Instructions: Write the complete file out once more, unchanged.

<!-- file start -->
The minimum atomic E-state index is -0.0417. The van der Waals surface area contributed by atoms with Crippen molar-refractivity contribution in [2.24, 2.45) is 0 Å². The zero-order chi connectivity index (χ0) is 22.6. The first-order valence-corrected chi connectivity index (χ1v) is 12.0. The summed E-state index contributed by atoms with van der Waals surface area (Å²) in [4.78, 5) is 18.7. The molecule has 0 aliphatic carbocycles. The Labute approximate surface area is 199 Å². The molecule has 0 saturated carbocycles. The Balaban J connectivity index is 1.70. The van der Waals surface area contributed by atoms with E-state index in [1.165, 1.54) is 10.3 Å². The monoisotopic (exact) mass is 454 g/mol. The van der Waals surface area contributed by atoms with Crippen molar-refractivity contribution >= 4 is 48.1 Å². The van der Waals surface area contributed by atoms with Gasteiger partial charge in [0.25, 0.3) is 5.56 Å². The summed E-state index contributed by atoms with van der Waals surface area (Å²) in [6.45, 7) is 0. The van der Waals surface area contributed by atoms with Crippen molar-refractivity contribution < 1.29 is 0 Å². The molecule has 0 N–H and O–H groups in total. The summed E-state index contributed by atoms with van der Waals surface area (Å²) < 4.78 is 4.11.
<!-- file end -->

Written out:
The minimum atomic E-state index is -0.0417. The van der Waals surface area contributed by atoms with Crippen molar-refractivity contribution in [2.24, 2.45) is 0 Å². The zero-order chi connectivity index (χ0) is 22.6. The first-order valence-corrected chi connectivity index (χ1v) is 12.0. The summed E-state index contributed by atoms with van der Waals surface area (Å²) in [4.78, 5) is 18.7. The molecule has 0 aliphatic carbocycles. The Labute approximate surface area is 199 Å². The molecule has 0 saturated carbocycles. The Balaban J connectivity index is 1.70. The van der Waals surface area contributed by atoms with E-state index in [1.165, 1.54) is 10.3 Å². The monoisotopic (exact) mass is 454 g/mol. The van der Waals surface area contributed by atoms with Crippen molar-refractivity contribution >= 4 is 48.1 Å². The van der Waals surface area contributed by atoms with Gasteiger partial charge in [0.25, 0.3) is 5.56 Å². The summed E-state index contributed by atoms with van der Waals surface area (Å²) in [6.45, 7) is 0. The van der Waals surface area contributed by atoms with Crippen molar-refractivity contribution < 1.29 is 0 Å². The molecule has 0 N–H and O–H groups in total. The summed E-state index contributed by atoms with van der Waals surface area (Å²) < 4.78 is 4.11.